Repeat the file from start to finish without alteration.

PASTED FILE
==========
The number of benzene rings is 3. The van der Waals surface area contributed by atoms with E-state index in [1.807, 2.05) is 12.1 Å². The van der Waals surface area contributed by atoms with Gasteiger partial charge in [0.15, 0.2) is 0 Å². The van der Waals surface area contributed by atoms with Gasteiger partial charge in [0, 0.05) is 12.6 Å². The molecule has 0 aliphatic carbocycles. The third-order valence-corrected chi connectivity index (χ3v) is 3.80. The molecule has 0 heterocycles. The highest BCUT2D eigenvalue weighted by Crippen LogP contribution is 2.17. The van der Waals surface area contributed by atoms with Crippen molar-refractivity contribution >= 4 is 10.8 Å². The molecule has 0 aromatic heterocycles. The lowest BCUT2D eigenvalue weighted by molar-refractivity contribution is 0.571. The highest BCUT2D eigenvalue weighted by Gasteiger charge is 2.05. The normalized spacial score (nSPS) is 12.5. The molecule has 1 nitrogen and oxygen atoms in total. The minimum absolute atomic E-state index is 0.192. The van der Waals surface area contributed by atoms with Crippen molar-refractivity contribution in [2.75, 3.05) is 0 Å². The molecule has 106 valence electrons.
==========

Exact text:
The number of benzene rings is 3. The van der Waals surface area contributed by atoms with E-state index in [1.807, 2.05) is 12.1 Å². The van der Waals surface area contributed by atoms with Gasteiger partial charge in [0.15, 0.2) is 0 Å². The van der Waals surface area contributed by atoms with Gasteiger partial charge in [0, 0.05) is 12.6 Å². The molecule has 0 aliphatic carbocycles. The third-order valence-corrected chi connectivity index (χ3v) is 3.80. The molecule has 0 heterocycles. The highest BCUT2D eigenvalue weighted by Crippen LogP contribution is 2.17. The van der Waals surface area contributed by atoms with Crippen molar-refractivity contribution >= 4 is 10.8 Å². The molecule has 0 aromatic heterocycles. The lowest BCUT2D eigenvalue weighted by molar-refractivity contribution is 0.571. The highest BCUT2D eigenvalue weighted by Gasteiger charge is 2.05. The normalized spacial score (nSPS) is 12.5. The molecule has 1 nitrogen and oxygen atoms in total. The minimum absolute atomic E-state index is 0.192. The van der Waals surface area contributed by atoms with Crippen molar-refractivity contribution in [2.75, 3.05) is 0 Å². The molecule has 106 valence electrons.